Example. Client D enters into an agreement with W Custodian establishing an account for the periodic acquisition of shares of L Company, a mutual fund. W acquires for D’s account shares of L Company stock on the following dates in the specified amounts:
At D’s direction, W sells 40 shares from the account on January 15, 2013, for $10 per share or a total of $400. D elects to use the average basis method for the shares of L Company. The average basis for the shares sold on January 15, 2013, is $8.99 (total cost of shares, $800, divided by the total number of shares, 89), resulting in a gain of $1.01 per share on the sale. The shares sold are deemed to be the shares first acquired.
Thus, D realizes $25.25 ($1.01 x 25) long-term capital gain for the 25 shares acquired on January 8, 2012, and $15.15 ($1.01 x 15) short-term capital gain for 15 of the shares acquired on February 8, 2012.
Your client can elect the average basis method by notifying the custodian or other agent for the account in writing. The client must make a separate election for each account holding mutual fund and dividend reinvestment shares. The proposed regulations provide that the average basis method can be elected at any time, effective for sales after the date of the election.
How does the broker determine basis if a seller does not identify which shares are being sold?
Absent a valid instruction from the seller, the proposed regulations clarify that a broker must report basis of a security (other than stock eligible for averaging) using the FIFO method when completing Form 1099-B. In the case of mutual fund and dividend reinvestment shares, a broker must report basis by using a default method selected by the broker.
How does a broker get the information needed to determine basis and holding period if the broker was not connected with the original acquisition of the security?
Under the proposed regulations, any “applicable person” is required to furnish a broker with a transfer statement when transferring securities to the broker on or after January 1, 2011 [Prop. Reg. 1.6045A-1]. Applicable persons include another broker, any person that acts as a custodian of securities in the ordinary course of a trade or business, any issuer of securities, and any agent of these persons. In the case of securities subject to the new reporting requirements, the statement must give the receiving broker the information needed to meet the new requirements. If securities are not subject to the new rules, the transfer statement must so specify.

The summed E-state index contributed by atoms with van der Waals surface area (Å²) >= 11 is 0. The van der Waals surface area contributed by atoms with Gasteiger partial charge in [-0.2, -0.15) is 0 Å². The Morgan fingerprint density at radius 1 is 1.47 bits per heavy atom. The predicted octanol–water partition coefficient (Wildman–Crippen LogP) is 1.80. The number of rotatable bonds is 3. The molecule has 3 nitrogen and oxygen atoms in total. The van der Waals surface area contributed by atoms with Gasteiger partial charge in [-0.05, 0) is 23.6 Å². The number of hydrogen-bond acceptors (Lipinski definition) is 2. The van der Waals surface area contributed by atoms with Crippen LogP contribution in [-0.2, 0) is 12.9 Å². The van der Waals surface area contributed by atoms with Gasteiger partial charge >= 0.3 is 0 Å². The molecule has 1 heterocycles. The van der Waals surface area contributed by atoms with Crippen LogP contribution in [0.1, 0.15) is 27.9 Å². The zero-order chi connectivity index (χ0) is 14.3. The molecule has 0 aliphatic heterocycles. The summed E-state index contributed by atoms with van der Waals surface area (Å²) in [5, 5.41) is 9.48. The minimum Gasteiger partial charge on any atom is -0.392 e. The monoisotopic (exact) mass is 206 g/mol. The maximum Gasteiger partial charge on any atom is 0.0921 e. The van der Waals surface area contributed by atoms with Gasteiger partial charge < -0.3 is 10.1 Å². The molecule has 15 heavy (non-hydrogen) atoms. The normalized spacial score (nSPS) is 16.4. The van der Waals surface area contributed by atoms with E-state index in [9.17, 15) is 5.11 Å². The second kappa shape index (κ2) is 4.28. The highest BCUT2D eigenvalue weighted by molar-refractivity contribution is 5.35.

Do the new basis reporting rules apply to securities received by a client as a gift or inheritance?
Yes. Under the proposed regulations, gifted and inherited securities that were subject to the new rules in the account of the donor or decedent remain subject to the new rules when transferred to the recipient’s account, and “applicable persons” must prepare transfer statements for the securities.
With gifts, the transfer statement must indicate that the transfer consists of gifted securities and state the adjusted basis of the securities in the hands of the donor and the donor’s original acquisition date of the securities. The transfer statement must also report the date of the gift (if known when furnishing the statement) and the fair market value of the gift on that date (if known or readily ascertainable). Upon the subsequent sale, the selling broker must apply the relevant basis rules for gifts when reporting adjusted basis.
With inherited securities, the transfer statement must indicate that the securities are inherited and also report the date of death as the acquisition date and report the adjusted basis in accordance with the instructions and valuations provided by the executor or other authorized representative of the estate. The selling broker must use this information when preparing Form 1099-B.
How do the new reporting rules apply to “wash sales?”
Under Code Section 1091, a sale of securities is considered a wash sale if the seller acquires “substantially identical” securities within 30 days before or after the sale. Any loss on a wash sale is not currently deductible, but the basis of the reacquired securities is adjusted to reflect the disallowed loss. The proposed regulations provide that a broker is required take the wash sale rules into account on Form 1099-B only if both the purchase and sale transactions occur in the same account with the sameCommittee on Uniform Security Identification Procedures (CUSIP) number. If a broker is required to apply the wash sale basis adjustments, the broker must report the amount of the disallowed loss in addition to the adjusted basis for the sold security. The broker must adjust the basis of the purchased security by the amount of the disallowed loss when reporting the eventual sale of the purchased security.